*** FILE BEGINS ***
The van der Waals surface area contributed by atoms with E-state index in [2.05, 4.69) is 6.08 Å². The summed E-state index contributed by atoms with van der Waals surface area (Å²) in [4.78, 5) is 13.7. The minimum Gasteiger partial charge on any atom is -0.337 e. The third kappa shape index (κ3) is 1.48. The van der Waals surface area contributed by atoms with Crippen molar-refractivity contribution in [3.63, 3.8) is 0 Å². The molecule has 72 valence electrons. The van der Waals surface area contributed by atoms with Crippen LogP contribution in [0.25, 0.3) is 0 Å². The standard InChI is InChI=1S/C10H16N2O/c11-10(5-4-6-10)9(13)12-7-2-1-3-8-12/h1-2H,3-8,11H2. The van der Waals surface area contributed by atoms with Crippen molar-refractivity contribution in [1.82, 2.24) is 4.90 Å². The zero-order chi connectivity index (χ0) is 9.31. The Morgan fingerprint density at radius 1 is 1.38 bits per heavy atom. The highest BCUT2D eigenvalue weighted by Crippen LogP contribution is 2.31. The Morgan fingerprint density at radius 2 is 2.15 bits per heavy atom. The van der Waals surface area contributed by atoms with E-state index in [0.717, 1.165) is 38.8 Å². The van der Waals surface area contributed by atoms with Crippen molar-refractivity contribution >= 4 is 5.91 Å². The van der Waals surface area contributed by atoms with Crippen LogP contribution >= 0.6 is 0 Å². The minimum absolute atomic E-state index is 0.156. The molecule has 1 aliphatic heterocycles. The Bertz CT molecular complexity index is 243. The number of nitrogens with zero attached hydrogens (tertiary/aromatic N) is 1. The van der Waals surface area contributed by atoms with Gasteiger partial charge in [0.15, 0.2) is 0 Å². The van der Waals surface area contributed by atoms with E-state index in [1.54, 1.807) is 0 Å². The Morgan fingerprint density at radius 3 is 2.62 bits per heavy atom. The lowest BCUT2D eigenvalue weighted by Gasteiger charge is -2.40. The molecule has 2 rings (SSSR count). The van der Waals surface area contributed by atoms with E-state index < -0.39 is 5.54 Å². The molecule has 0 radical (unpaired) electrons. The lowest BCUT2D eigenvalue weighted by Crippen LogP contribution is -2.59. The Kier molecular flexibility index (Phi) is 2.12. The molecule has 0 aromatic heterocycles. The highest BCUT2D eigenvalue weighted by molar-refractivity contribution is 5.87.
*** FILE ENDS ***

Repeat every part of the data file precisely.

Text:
The van der Waals surface area contributed by atoms with E-state index in [2.05, 4.69) is 6.08 Å². The summed E-state index contributed by atoms with van der Waals surface area (Å²) in [4.78, 5) is 13.7. The minimum Gasteiger partial charge on any atom is -0.337 e. The third kappa shape index (κ3) is 1.48. The van der Waals surface area contributed by atoms with Crippen molar-refractivity contribution in [3.63, 3.8) is 0 Å². The molecule has 72 valence electrons. The van der Waals surface area contributed by atoms with Crippen LogP contribution in [0.25, 0.3) is 0 Å². The standard InChI is InChI=1S/C10H16N2O/c11-10(5-4-6-10)9(13)12-7-2-1-3-8-12/h1-2H,3-8,11H2. The van der Waals surface area contributed by atoms with Crippen molar-refractivity contribution in [1.82, 2.24) is 4.90 Å². The zero-order chi connectivity index (χ0) is 9.31. The Morgan fingerprint density at radius 1 is 1.38 bits per heavy atom. The highest BCUT2D eigenvalue weighted by Crippen LogP contribution is 2.31. The Morgan fingerprint density at radius 2 is 2.15 bits per heavy atom. The van der Waals surface area contributed by atoms with E-state index in [0.717, 1.165) is 38.8 Å². The van der Waals surface area contributed by atoms with Crippen molar-refractivity contribution >= 4 is 5.91 Å². The van der Waals surface area contributed by atoms with Crippen LogP contribution >= 0.6 is 0 Å². The minimum absolute atomic E-state index is 0.156. The molecule has 1 aliphatic heterocycles. The Bertz CT molecular complexity index is 243. The number of nitrogens with zero attached hydrogens (tertiary/aromatic N) is 1. The van der Waals surface area contributed by atoms with Gasteiger partial charge in [0.15, 0.2) is 0 Å². The van der Waals surface area contributed by atoms with E-state index in [1.54, 1.807) is 0 Å². The Morgan fingerprint density at radius 3 is 2.62 bits per heavy atom. The lowest BCUT2D eigenvalue weighted by Gasteiger charge is -2.40. The molecule has 2 rings (SSSR count). The van der Waals surface area contributed by atoms with E-state index < -0.39 is 5.54 Å². The molecule has 0 radical (unpaired) electrons. The lowest BCUT2D eigenvalue weighted by Crippen LogP contribution is -2.59. The Kier molecular flexibility index (Phi) is 2.12. The molecule has 0 aromatic heterocycles. The highest BCUT2D eigenvalue weighted by molar-refractivity contribution is 5.87.